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Your rights and safeguards 5: Penalties

Updated on 12 April 2021

We outline the rights and safeguards the law gives you when HMRC charge you a penalty.

Illustration of people around a laptop with a penalty document

This page aims to expand the information given in HMRC’s own compliance factsheets. It also adds to information given about your rights in the HMRC Charter.

What to do if you disagree

You can appeal if you think that:

  • HMRC should not have charged you a penalty at all, or
  • they have charged you too much.

For example, HMRC may have charged you a penalty on the basis that an error in a document or tax return was deliberate. You may think that it was only careless, in which case your penalty should be lower. Or you may think that you made the error despite having taken reasonable care to get things right, in which case no penalty would be due.

Alternatively, you may think that you deserve more credit for having told HMRC about the error, and helping them to correct it, than they have given you.

See factsheets CC/FS7a and CC/FS7b for details on how HMRC calculate penalties for errors in returns or documents.

Suspension of penalties

Where HMRC charge you a penalty for a careless mistake in a return or document, the law allows them to suspend payment of the penalty. HMRC’s factsheet CC/FS10 covers suspension. If HMRC refuse to suspend a penalty or set suspension conditions that you wish to challenge, you can appeal.

Failure to notify

HMRC can charge a penalty if you do not tell them about certain changes which affect your liability to tax – for example, if you start receiving a new source of income which triggers the need to complete a Self Assessment tax return. HMRC’s factsheet CC/FS11 covers these penalties in more detail.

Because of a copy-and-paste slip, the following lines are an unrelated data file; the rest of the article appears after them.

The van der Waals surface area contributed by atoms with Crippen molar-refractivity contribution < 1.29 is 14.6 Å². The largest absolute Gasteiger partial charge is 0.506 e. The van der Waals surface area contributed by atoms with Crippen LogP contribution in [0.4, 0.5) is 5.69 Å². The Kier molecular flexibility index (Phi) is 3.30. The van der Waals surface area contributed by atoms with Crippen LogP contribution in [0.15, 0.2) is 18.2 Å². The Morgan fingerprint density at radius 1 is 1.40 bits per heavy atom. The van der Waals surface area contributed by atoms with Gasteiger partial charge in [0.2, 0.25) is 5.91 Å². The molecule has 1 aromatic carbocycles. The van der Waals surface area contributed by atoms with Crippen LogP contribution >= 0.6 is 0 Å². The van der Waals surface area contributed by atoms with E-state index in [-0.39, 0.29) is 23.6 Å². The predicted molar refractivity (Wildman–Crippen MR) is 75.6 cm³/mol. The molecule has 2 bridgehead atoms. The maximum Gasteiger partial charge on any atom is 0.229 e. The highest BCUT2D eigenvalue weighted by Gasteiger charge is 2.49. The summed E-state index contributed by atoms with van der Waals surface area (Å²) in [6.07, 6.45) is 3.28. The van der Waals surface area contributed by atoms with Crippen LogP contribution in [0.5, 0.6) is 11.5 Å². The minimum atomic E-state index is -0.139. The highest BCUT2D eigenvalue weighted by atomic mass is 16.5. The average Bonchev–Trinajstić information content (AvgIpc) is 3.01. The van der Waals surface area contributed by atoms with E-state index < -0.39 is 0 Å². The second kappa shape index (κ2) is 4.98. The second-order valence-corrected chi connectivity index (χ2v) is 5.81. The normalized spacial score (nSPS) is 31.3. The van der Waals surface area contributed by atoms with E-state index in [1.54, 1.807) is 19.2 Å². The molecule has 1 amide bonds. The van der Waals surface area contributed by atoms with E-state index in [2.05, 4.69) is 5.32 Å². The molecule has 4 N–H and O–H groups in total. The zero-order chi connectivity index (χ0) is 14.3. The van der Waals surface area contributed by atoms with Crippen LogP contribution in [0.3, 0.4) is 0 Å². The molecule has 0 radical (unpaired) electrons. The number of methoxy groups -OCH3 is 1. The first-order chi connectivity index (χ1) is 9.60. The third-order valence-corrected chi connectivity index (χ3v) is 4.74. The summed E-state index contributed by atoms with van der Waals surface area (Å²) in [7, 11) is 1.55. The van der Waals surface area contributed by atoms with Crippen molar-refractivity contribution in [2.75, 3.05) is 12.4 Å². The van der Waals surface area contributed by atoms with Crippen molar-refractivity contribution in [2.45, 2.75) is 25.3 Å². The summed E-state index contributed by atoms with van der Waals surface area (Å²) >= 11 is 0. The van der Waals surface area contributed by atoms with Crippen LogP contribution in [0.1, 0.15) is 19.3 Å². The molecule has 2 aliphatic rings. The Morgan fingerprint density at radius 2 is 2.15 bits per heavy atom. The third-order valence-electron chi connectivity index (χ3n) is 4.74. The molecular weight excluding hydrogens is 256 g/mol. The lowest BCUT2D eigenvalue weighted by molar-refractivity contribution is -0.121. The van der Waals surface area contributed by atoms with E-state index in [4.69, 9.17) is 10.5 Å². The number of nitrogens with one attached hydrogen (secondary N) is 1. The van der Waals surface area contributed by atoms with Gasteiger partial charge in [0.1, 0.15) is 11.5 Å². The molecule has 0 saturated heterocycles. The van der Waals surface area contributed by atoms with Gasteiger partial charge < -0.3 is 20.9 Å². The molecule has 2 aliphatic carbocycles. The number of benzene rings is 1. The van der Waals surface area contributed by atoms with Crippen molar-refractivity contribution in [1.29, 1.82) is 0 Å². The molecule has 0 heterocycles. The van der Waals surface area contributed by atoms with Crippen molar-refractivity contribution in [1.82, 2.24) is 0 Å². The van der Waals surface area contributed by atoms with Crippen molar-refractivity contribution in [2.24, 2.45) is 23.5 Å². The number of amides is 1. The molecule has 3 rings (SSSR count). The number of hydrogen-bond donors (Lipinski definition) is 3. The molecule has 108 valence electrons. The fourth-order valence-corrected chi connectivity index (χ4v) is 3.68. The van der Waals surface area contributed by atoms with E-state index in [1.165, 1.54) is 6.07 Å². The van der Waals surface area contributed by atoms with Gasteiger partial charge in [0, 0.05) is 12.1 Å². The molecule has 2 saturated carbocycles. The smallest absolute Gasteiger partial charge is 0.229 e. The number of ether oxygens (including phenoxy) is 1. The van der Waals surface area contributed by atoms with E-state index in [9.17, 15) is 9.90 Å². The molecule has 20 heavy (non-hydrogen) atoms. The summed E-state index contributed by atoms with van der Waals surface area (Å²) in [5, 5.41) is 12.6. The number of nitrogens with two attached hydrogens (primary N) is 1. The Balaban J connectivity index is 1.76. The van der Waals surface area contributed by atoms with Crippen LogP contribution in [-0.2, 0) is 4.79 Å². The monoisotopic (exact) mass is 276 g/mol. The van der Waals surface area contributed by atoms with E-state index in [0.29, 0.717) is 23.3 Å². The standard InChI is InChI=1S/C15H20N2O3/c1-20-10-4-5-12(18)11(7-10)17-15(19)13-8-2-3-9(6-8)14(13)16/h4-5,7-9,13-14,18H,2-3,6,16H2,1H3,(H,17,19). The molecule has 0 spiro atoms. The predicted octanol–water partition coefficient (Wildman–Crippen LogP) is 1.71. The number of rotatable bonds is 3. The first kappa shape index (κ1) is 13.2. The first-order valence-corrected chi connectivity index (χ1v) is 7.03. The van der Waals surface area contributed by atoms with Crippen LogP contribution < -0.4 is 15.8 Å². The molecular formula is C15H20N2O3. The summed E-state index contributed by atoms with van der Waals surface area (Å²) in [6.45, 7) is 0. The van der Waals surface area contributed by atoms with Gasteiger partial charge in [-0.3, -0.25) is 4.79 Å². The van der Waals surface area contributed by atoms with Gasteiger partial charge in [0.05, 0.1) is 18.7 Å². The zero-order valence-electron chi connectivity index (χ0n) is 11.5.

This penalty regime is subtly different from that for penalties for inaccurate returns in that there are only three categories of failure:

  • deliberate non-notification
  • deliberate non-notification with concealment, and
  • any other kind (that is, non-deliberate)

However, no penalty arises if there is a reasonable excuse for the failure.

Unfortunately, the law does not allow HMRC to suspend this type of penalty, but there are provisions for ‘special reduction’. These allow HMRC, in special circumstances, to reduce or stay a penalty, or otherwise agree a compromise. In deciding whether to apply these provisions, HMRC may not take account of ability to pay or the fact that tax might have been overpaid elsewhere which could balance out the underpayment giving rise to the penalty.

How to appeal

If you decide to appeal against a penalty or suspension decision, you must usually do so within 30 days by sending HMRC a written notice that you wish to appeal. You can then decide whether you wish your appeal to be heard by the First-tier Tribunal, or reviewed by a different team within HMRC.

If the latter, you still have the right to appeal to the First-tier Tribunal against the decision of the review team. For more detail see factsheet HMRC1.

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